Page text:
Mike Train: I think a lot of this is going to have to do with just getting better points of view, better perspectives on things.
Justin Brady: No, absolutely. Now, people will claim, and business leaders will claim, and I do think they’re right, that the current workforce is going to be disrupted in some capacity. I mean, I don’t think it’s bad for the overall jobs as a whole, I think AI and automation create more jobs than they displace by a large margin. But, some people think that people in current jobs, that may be displaced. I would even argue they won’t be, but some people argue that, of these current jobs that are displaced, are these people just out of luck? Or, not?
Mike Train: I don’t think so. I work with a lot of companies, I meet lot of companies, I go on their premises, to see what they’re up to. I think there’s a lot of education happening inside of companies, inside of industries, throughout the lifecycle of our people that are working in these industries.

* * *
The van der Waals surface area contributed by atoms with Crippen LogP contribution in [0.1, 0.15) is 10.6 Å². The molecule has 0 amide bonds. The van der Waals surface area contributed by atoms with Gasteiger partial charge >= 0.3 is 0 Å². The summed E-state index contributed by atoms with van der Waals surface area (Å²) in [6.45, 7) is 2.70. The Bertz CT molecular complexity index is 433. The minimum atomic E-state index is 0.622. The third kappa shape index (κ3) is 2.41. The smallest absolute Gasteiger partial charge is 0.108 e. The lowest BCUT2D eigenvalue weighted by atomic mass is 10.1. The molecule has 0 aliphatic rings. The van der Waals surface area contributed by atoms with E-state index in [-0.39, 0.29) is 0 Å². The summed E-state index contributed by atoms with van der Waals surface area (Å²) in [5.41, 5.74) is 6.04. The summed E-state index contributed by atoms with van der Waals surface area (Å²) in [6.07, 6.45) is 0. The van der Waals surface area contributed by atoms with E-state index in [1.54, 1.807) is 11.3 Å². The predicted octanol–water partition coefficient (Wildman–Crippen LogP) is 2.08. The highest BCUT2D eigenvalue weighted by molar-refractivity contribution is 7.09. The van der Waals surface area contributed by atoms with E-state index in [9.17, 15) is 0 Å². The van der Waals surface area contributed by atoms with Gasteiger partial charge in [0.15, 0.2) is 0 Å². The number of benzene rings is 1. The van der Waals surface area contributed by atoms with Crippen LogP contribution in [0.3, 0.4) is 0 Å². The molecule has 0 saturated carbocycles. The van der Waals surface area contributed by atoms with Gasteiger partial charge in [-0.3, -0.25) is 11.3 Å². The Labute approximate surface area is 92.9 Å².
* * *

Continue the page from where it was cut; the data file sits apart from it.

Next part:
Mike Train: They’ve all, I think, have gone to work on enhancing their workflows, putting more digital information in the fingertips. We have this mobility of information now. We have an ability to have a device in our pocket, that gives us more insight, rather than having to walk back to a control room, or go somewhere else to get information. I think all the nature of the jobs are changing just a little bit, and we have to go at the right pace. We have to make sure people can absorb the change, they can also absorb the tools.
Mike Train: But, I think there’s a lot of educational aspects to what’s going on nowadays, throughout somebody’s career, and throughout somebody’s work, I think that support is there. I see that in all kinds of ways.